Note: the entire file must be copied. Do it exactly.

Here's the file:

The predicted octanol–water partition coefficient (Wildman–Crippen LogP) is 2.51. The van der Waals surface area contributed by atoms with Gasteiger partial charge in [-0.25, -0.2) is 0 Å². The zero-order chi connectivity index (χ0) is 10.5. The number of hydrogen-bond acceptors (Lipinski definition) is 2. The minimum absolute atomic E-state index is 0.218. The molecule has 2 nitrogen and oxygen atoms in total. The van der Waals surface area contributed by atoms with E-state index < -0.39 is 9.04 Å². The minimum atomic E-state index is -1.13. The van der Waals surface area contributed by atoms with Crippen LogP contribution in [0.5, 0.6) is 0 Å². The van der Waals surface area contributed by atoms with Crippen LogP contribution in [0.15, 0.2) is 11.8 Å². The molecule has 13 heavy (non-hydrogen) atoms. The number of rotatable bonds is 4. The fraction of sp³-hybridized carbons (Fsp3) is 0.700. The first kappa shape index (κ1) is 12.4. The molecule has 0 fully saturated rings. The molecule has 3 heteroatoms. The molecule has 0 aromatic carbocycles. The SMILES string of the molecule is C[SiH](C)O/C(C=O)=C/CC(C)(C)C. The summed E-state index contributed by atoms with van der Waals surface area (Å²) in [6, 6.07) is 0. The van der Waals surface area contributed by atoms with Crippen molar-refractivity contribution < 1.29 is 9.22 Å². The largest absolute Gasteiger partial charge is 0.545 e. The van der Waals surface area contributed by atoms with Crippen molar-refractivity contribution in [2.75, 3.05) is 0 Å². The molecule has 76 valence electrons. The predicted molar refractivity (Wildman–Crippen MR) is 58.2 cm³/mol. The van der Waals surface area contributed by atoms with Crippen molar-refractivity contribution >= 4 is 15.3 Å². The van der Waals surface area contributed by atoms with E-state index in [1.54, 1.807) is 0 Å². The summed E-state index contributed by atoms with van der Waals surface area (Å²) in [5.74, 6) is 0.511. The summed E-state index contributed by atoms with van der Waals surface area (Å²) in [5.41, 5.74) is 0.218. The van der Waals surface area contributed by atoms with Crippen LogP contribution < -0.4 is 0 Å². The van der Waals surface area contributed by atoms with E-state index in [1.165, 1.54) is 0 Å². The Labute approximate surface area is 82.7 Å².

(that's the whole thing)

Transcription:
The predicted octanol–water partition coefficient (Wildman–Crippen LogP) is 2.51. The van der Waals surface area contributed by atoms with Gasteiger partial charge in [-0.25, -0.2) is 0 Å². The zero-order chi connectivity index (χ0) is 10.5. The number of hydrogen-bond acceptors (Lipinski definition) is 2. The minimum absolute atomic E-state index is 0.218. The molecule has 2 nitrogen and oxygen atoms in total. The van der Waals surface area contributed by atoms with E-state index < -0.39 is 9.04 Å². The minimum atomic E-state index is -1.13. The van der Waals surface area contributed by atoms with Crippen LogP contribution in [0.5, 0.6) is 0 Å². The van der Waals surface area contributed by atoms with Crippen LogP contribution in [0.15, 0.2) is 11.8 Å². The molecule has 13 heavy (non-hydrogen) atoms. The number of rotatable bonds is 4. The fraction of sp³-hybridized carbons (Fsp3) is 0.700. The first kappa shape index (κ1) is 12.4. The molecule has 0 fully saturated rings. The molecule has 3 heteroatoms. The molecule has 0 aromatic carbocycles. The SMILES string of the molecule is C[SiH](C)O/C(C=O)=C/CC(C)(C)C. The summed E-state index contributed by atoms with van der Waals surface area (Å²) in [6, 6.07) is 0. The van der Waals surface area contributed by atoms with Crippen molar-refractivity contribution < 1.29 is 9.22 Å². The largest absolute Gasteiger partial charge is 0.545 e. The van der Waals surface area contributed by atoms with Crippen molar-refractivity contribution in [2.75, 3.05) is 0 Å². The molecule has 76 valence electrons. The predicted molar refractivity (Wildman–Crippen MR) is 58.2 cm³/mol. The van der Waals surface area contributed by atoms with Crippen molar-refractivity contribution >= 4 is 15.3 Å². The van der Waals surface area contributed by atoms with E-state index in [1.54, 1.807) is 0 Å². The summed E-state index contributed by atoms with van der Waals surface area (Å²) in [5.74, 6) is 0.511. The summed E-state index contributed by atoms with van der Waals surface area (Å²) in [5.41, 5.74) is 0.218. The van der Waals surface area contributed by atoms with Crippen LogP contribution < -0.4 is 0 Å². The van der Waals surface area contributed by atoms with E-state index in [1.165, 1.54) is 0 Å². The Labute approximate surface area is 82.7 Å².